Two questions: optimum steel, and leaf spring oil harden?

Chujybear

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Hello.
I'm sure my first question has been covered adnausium, but I haven't found the particular answer in the archives. But please forgive me.

1• I would like to solicit opinions on the best carbon steel for a knife ( in this case I would be making a kitchen knife) that results in a very nice useable knife, but doesn't suffer any in the carveability department?

2• (unrelated to the first question). Is leaf spring steel (from a truck) a standard quality/alloy of steel? I have been making wood tools out of leaf spring forever, and always quenched in oil to harden.. But as I was looking for the right piece of metal for kitchen knife I discovered that some steels were oil hardening , and others were water hardening. Which lead me to wondering, and the true question I have in this thread- is leaf spring steel going to be oil hardening? Or could it be water hardening?
Thank you
Gwaai
 

tim halloran

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Chujybear: Most if not all leaf spring steel is usually 5160H 0r 5160HR depending on alloy content. It is quenchable in oil or a quench ant made of a mixture of Bees wax, used ATF, And bacon grease. This GOO works really well, and if you edge quench, it provides a hard cutting edge with a flexible back-spine. You heat to non magnetic, approximately 1560 degrees, then quench. As quenched hardness is around 63 on the Rockwell C scale. It can then be drawn back, preferably in an atmosphere controlled oven, or it can be done with a torch.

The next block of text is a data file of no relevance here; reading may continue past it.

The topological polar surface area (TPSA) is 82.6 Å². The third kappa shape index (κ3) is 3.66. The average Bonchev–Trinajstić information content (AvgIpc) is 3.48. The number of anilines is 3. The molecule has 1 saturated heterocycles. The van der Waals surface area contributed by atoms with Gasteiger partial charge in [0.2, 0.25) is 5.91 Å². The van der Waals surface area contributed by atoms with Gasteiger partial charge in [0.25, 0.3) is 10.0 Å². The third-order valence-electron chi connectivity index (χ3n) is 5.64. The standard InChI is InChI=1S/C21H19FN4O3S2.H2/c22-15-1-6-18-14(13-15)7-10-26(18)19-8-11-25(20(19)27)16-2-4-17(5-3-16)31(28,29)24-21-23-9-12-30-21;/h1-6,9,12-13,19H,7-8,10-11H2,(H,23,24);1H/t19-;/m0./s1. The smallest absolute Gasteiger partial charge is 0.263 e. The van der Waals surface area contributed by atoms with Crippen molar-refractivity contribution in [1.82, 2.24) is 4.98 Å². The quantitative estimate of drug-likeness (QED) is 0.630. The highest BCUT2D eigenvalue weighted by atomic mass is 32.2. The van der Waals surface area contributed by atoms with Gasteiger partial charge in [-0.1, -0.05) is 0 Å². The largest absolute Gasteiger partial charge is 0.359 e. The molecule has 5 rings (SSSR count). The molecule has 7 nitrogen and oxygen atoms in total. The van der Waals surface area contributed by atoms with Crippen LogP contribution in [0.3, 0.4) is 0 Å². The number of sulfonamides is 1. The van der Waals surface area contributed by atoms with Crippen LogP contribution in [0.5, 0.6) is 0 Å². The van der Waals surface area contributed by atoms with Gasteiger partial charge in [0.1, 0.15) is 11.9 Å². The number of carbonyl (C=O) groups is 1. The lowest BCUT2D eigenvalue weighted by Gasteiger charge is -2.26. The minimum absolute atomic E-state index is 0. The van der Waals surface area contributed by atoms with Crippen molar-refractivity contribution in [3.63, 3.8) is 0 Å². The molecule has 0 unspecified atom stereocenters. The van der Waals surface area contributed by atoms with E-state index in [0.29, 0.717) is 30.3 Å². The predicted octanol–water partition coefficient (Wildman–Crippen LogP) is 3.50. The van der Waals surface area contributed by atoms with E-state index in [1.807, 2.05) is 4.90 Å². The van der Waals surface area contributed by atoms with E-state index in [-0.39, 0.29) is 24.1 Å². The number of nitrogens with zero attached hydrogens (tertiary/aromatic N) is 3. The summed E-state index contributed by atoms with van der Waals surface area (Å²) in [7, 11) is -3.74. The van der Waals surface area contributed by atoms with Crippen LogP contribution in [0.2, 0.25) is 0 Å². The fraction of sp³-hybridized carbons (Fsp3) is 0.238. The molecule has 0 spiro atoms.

highveldt

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As to the truck spring steel. It is unlikely that any spring steel used from a truck is going to be water hardening. Water is too harsh a cooling agent for most spring steel. Even oil if its temperature is too low is too harsh. When I use spring steel I pre-heat the oil to about 125 degrees F.

Quench a piece of oil hardening steel in water and when it is cool, polish it and lay it aside. In an hour or so examine it and you will see cracks on the surface of the steel.

Better steel for wood tools IMO, is to be made from truck axle shafts. Years ago I had a blacksmith shop and I used truck axles to make hammer heads and other tools that needed to be tough. I made wood workers froes from truck axles that worked very well, also made chisels and so forth. The truck axles that I used were form 18 wheeler trucks and I used my power hammer to reduce their size. Unless you have a blacksmith friend you will want to start with smaller diameter axles from a pick-up truck than the 2-3 inch diameter ones I used.

Regards;
Steve
 

Glenn